To comply with the U.S. Supreme Court ruling that people deemed “mentally retarded” can’t be executed, the state Attorney General’s Office has given 74-year-old Jesse Pratt and 53-year-old Michael McNeely life without the possibility of parole.

PORTLAND (AP) — The number of inmates on Oregon’s death row has been reduced by two.

To comply with the U.S. Supreme Court ruling that people deemed “mentally retarded” can’t be executed, the state Attorney General’s Office has given 74-year-old Jesse Pratt and 53-year-old Michael McNeely life without the possibility of parole.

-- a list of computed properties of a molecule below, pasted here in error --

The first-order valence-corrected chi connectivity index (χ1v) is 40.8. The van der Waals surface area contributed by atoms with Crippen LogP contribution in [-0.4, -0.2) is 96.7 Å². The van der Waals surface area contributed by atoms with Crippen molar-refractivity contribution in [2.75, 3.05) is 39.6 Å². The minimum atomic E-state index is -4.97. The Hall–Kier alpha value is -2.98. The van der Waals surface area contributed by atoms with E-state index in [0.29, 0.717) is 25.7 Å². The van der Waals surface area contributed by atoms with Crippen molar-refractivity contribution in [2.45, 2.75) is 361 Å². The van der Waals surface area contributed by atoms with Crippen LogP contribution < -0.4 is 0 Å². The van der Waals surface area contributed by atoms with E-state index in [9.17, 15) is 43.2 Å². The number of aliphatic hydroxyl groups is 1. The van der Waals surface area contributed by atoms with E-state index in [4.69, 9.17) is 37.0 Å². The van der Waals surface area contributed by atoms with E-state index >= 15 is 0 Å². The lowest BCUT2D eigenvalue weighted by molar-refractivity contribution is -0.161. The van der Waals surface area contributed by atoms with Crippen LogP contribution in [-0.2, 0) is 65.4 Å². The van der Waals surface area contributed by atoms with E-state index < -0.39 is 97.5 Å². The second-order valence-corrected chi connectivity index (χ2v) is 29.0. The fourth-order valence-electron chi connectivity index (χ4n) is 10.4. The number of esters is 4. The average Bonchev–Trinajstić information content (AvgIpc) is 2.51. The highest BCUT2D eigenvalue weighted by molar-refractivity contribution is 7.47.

Pratt was convicted of sexually assaulting and killing a woman near Klamath Falls. He had been the state’s longest-serving death row inmate, having awaited execution at Oregon State Penitentiary since 1991.

McNeely had been given the death penalty for murdering a Portland woman in 1993.

An Oregon Department of Corrections spokeswoman says the pair will be moved into the general prison population in the next week.
More than 30 men remain on death row. Oregon has killed only two inmates since the Supreme Court allowed states to resume executions in 1976.